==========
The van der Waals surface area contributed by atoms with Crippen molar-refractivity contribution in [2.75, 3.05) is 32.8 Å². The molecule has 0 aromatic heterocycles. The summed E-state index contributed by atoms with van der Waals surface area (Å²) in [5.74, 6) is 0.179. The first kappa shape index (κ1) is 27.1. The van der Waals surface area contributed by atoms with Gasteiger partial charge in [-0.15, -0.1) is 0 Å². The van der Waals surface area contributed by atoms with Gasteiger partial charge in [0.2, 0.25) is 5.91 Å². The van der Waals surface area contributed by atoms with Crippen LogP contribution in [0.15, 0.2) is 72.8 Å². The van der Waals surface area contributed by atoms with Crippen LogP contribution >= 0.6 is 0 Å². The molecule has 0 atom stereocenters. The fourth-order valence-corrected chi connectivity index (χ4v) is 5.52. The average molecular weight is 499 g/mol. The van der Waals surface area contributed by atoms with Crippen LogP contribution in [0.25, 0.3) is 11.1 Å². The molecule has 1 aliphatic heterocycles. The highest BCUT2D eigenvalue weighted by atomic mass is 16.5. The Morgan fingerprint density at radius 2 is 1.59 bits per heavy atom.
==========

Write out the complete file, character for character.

The van der Waals surface area contributed by atoms with Crippen molar-refractivity contribution in [2.75, 3.05) is 32.8 Å². The molecule has 0 aromatic heterocycles. The summed E-state index contributed by atoms with van der Waals surface area (Å²) in [5.74, 6) is 0.179. The first kappa shape index (κ1) is 27.1. The van der Waals surface area contributed by atoms with Gasteiger partial charge in [-0.15, -0.1) is 0 Å². The van der Waals surface area contributed by atoms with Gasteiger partial charge in [0.2, 0.25) is 5.91 Å². The van der Waals surface area contributed by atoms with Crippen LogP contribution in [0.15, 0.2) is 72.8 Å². The van der Waals surface area contributed by atoms with Crippen LogP contribution >= 0.6 is 0 Å². The molecule has 0 atom stereocenters. The fourth-order valence-corrected chi connectivity index (χ4v) is 5.52. The average molecular weight is 499 g/mol. The van der Waals surface area contributed by atoms with Crippen LogP contribution in [0.25, 0.3) is 11.1 Å². The molecule has 1 aliphatic heterocycles. The highest BCUT2D eigenvalue weighted by atomic mass is 16.5. The Morgan fingerprint density at radius 2 is 1.59 bits per heavy atom.